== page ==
2281 complemented 1070, and it was just as insidious – it ensured supplies of future inmates. It sought to keep Mexicans ignorant about the political, economic and social realities of Arizona. Finally, schools are profit centers for corporations. The ruling elite influence the appointment of high paying administrators and control over lucrative contracts. In Arizona, Charter schools are totally privatized and outside the control of boards of education. They are islands of white flight that is spurred by fear of Mexicans.

No doubt the organizers against 2281 made mistakes. Unlike the forces of reaction such as the Tea Party, they did not have paid organizers. Personalities loomed as did petty jealousies of early supporters. That was, however, to be expected; however, it can rip a movement apart.  “Porque los celos son el furor del hombre, y no perdonará en el día de la venganza”.

Through this experience  I learned that what is ultimately important is not the Chicana/o Studies model. I thought that we had the key at Northridge with our area studies model. However, the lesson from Arizona was that while the curriculum is important, the gut of the Tucson success was not the model but teachers who believed in their students and in the importance of the subject matter. They acted as a team to instill in the students that they were actors in history. This is something that you cannot design.

In California the struggle to get a curriculum into the public schools is underway. But if we are to make a difference we have to go after the Colleges of Education that train teachers. In 1985 I went after Chancellor Anne Reynolds for proposing to raise the CSU’s admission requirements. She almost had me fired, and even the liberals attacked me. LA Times columnist Frank Del Olmo came to my defense pointing out if students came unprepared to the CSU, it was because they were poorly prepared by the CSU that trained most of California’s teachers. “Árbol que nace torcido jamás su tronco endereza“;

Finally, the devil learned from Arizona how a state was totally privatized and taken over by corrupt corporate interests. When the UNAM controversy came to light in November 2013, I immediately sent up the alarm that this was the final leg of the privatization of CSUN. I warned the Provost that the deal would come back to bite him. Mexico like Arizona is controlled by people who believe that greed is good, and our provost is blinded by the color green. “Acuestate con perros y tendrás pulgas“.

– by Dr. Rodolfo Acuña

Posted in AmeriKKKa, Arizona, Aztlan, Chicana/o, Chicana/o Activism, Chicana/o Community, Chicana/o History, Chicana/o Identity, Chicana/o Ideology, Chicana/o Politics, Chicana/o Power, Chicana/o Studies, Chicana/o Underground, Chicana/o Youth, Community, CSUN, Decolonization, Education, History, Indigenous, Knowledge, Land, Language, Los Angeles, Mexican, Mexico, Movimiento, Quotes, Racism, Resistance, Social justice, Solidarity, Unity | Leave a comment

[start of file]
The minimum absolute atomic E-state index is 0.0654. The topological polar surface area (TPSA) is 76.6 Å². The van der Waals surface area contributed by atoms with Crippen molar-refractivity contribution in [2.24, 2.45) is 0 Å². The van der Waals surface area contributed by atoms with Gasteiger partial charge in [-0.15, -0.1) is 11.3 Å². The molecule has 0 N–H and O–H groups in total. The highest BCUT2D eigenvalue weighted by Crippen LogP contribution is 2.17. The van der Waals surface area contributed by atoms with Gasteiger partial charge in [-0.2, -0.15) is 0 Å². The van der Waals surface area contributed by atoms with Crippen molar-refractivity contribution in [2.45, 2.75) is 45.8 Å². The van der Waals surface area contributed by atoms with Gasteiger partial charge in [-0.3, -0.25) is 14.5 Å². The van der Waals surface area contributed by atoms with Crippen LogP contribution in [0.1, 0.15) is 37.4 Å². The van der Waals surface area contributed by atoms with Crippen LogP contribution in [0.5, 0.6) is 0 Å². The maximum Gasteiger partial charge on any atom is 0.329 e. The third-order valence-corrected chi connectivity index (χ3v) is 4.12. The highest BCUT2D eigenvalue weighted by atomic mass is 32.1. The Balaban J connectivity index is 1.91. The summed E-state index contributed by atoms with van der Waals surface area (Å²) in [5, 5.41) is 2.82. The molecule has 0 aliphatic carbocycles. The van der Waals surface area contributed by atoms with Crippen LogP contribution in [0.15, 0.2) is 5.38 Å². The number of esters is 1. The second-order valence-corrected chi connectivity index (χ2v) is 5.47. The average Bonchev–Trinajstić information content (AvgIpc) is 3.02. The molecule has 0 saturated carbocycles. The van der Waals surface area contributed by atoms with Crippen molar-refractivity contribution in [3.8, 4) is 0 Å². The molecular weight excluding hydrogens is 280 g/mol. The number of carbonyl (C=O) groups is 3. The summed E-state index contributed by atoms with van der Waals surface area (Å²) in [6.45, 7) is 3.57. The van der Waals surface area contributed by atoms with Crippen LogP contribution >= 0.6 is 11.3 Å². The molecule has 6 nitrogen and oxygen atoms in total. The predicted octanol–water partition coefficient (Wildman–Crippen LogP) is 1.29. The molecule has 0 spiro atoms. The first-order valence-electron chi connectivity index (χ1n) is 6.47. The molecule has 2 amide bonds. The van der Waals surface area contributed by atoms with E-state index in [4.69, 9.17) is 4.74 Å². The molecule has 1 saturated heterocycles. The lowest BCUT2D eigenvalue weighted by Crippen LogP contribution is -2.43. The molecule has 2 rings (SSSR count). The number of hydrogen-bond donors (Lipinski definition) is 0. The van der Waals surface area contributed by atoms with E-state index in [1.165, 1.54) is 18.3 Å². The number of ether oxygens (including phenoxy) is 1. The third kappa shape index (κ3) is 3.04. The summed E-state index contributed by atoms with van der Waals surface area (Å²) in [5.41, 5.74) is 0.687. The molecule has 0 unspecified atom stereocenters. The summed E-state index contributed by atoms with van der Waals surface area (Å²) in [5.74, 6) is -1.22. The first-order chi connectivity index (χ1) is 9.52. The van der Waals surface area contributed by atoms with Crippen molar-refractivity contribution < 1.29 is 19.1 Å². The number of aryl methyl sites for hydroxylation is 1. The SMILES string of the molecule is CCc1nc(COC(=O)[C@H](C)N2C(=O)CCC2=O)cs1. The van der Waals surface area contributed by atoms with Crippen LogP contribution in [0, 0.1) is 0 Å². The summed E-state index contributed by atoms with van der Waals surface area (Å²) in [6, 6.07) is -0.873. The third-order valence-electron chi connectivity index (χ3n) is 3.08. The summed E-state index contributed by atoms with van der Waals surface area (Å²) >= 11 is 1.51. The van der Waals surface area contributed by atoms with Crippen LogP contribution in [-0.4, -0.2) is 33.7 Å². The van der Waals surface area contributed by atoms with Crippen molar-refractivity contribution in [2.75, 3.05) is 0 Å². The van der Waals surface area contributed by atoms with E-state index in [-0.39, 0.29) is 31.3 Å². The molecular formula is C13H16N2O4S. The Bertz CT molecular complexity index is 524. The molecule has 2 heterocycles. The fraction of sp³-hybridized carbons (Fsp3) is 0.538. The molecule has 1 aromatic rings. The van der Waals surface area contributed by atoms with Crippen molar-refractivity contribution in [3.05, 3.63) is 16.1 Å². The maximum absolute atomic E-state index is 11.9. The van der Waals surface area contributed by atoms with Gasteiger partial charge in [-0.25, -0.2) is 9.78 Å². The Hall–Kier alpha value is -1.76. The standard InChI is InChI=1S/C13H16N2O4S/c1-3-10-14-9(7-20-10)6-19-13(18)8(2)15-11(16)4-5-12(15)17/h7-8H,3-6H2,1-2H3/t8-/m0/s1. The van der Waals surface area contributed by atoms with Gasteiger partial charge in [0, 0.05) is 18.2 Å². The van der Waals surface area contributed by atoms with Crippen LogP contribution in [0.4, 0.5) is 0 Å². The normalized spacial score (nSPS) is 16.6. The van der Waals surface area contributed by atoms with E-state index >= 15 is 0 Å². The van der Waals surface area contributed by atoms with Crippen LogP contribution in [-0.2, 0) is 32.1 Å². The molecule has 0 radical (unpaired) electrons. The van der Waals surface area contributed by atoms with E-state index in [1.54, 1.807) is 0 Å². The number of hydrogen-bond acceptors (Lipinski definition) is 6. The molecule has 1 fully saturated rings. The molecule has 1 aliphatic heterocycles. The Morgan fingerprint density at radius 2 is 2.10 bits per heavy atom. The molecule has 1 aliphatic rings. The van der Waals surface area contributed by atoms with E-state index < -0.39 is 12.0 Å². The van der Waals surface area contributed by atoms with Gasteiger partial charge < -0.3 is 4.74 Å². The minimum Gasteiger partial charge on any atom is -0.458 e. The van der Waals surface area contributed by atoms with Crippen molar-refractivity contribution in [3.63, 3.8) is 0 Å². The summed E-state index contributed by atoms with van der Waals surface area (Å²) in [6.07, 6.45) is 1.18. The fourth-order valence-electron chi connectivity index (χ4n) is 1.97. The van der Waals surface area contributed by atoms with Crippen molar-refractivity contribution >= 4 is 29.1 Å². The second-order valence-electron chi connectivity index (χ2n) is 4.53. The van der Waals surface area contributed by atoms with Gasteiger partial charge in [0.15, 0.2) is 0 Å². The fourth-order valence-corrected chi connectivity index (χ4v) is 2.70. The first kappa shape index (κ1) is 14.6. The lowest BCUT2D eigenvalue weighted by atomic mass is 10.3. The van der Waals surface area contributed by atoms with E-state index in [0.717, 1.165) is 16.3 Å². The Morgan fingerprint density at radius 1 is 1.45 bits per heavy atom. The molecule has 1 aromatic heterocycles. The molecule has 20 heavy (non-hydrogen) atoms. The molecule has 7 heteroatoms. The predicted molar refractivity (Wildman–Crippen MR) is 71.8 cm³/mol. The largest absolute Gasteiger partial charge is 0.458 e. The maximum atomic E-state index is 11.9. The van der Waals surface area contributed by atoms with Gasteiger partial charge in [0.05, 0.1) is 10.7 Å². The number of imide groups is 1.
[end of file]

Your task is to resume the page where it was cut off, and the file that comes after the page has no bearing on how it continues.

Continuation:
DACA Workshop in Boyle Heights (12-6-14)

DACA Workshop

DACA Workshop

Posted in Aztlan, Central American, Chicana/o, Chicana/o Community, Chicana/o Studies, Chicana/o Youth, DACA, Education, Immigration, Indigenous, Knowledge, Los Angeles, Mexican, Migrant, Movimiento, MuXer, Resistance, Social justice, Solidarity, Unity | Leave a comment

Thinking Critically, Is a Victory Really a Victory? Obama’s Immigration Order and Ethnic Studies: If it stinks light a match

People want to believe, they want to have hope. Everyone loves a happy person, and that’s great but it makes critical thinking all the more difficult. It is like having a gas attack at a party. No one appreciates Mr. Doom in their midst. Most people are just making a living and surviving, and no one wants that Chicano bullshit messing up a good time.

I am very mindful of stepping on shit and getting those sniffing stares.  So when I heard President Barack Obama’s announcement about signing an executive order staying the deportation of about 4.5 million undocumented parents of children born in the United States, my reaction was cautious.

Watching the White House playing out the immigration scenario has been like watching a schoolyard toughie tell someone repeatedly, “I am going to beat you up.” About the 20th time he sings the same old song you want to say to him, well just do it!

A lot of us were hopeful when Obama first said that he was going to fix the immigration mess. Indeed, there have been partial actions such as that for the Dreamers; however, at almost every step of the way he seems afraid that to alienate Republicans and Blue Dog Democrats – afraid they will not love him.

ICE data shows the Obama administration deported 357,422 (2013); 409,849 (2012); 396,906 (2011); 392,862 (2010); 389,834 (2009); and 369,331 (2008) — totaling 2,316,204 deportations between 2008 and 2013.  Also, according to ICE statistics for the fiscal year 2013, of the 357,422 deportations,  67.6 percent were from Mexico; Guatemala 13.4 percent; Honduras 10.3 percent; El Salvador 6 percent; and Dominican Republic, Ecuador, Brazil, Colombia, Nicaragua, and Jamaica 2.7 percent.  The deportees were almost all Latino/a  or of Caribbean origin. Contrary to popular belief over 40 percent had no criminal record.